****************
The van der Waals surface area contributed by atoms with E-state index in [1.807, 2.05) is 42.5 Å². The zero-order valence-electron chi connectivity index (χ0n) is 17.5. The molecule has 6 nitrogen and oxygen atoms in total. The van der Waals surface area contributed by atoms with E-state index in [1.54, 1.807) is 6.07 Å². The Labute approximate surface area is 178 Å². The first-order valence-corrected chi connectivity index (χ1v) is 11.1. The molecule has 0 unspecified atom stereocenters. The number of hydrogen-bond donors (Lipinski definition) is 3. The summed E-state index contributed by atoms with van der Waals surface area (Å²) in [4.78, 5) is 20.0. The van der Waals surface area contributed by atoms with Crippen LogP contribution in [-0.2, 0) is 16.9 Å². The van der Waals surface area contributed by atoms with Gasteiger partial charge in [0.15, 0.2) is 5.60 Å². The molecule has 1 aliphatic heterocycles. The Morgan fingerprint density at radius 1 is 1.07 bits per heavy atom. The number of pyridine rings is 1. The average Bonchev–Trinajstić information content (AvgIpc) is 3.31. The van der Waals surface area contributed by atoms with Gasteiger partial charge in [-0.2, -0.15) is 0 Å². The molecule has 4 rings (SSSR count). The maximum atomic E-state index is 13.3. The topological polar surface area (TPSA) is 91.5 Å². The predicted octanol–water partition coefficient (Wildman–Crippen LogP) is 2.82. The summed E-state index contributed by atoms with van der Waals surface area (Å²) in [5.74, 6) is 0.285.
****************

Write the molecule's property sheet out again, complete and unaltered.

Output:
The van der Waals surface area contributed by atoms with E-state index in [1.807, 2.05) is 42.5 Å². The zero-order valence-electron chi connectivity index (χ0n) is 17.5. The molecule has 6 nitrogen and oxygen atoms in total. The van der Waals surface area contributed by atoms with E-state index in [1.54, 1.807) is 6.07 Å². The Labute approximate surface area is 178 Å². The first-order valence-corrected chi connectivity index (χ1v) is 11.1. The molecule has 0 unspecified atom stereocenters. The number of hydrogen-bond donors (Lipinski definition) is 3. The summed E-state index contributed by atoms with van der Waals surface area (Å²) in [4.78, 5) is 20.0. The van der Waals surface area contributed by atoms with Crippen LogP contribution in [-0.2, 0) is 16.9 Å². The van der Waals surface area contributed by atoms with Gasteiger partial charge in [0.15, 0.2) is 5.60 Å². The molecule has 1 aliphatic heterocycles. The Morgan fingerprint density at radius 1 is 1.07 bits per heavy atom. The number of pyridine rings is 1. The average Bonchev–Trinajstić information content (AvgIpc) is 3.31. The van der Waals surface area contributed by atoms with Gasteiger partial charge in [-0.2, -0.15) is 0 Å². The molecule has 4 rings (SSSR count). The maximum atomic E-state index is 13.3. The topological polar surface area (TPSA) is 91.5 Å². The predicted octanol–water partition coefficient (Wildman–Crippen LogP) is 2.82. The summed E-state index contributed by atoms with van der Waals surface area (Å²) in [5.74, 6) is 0.285.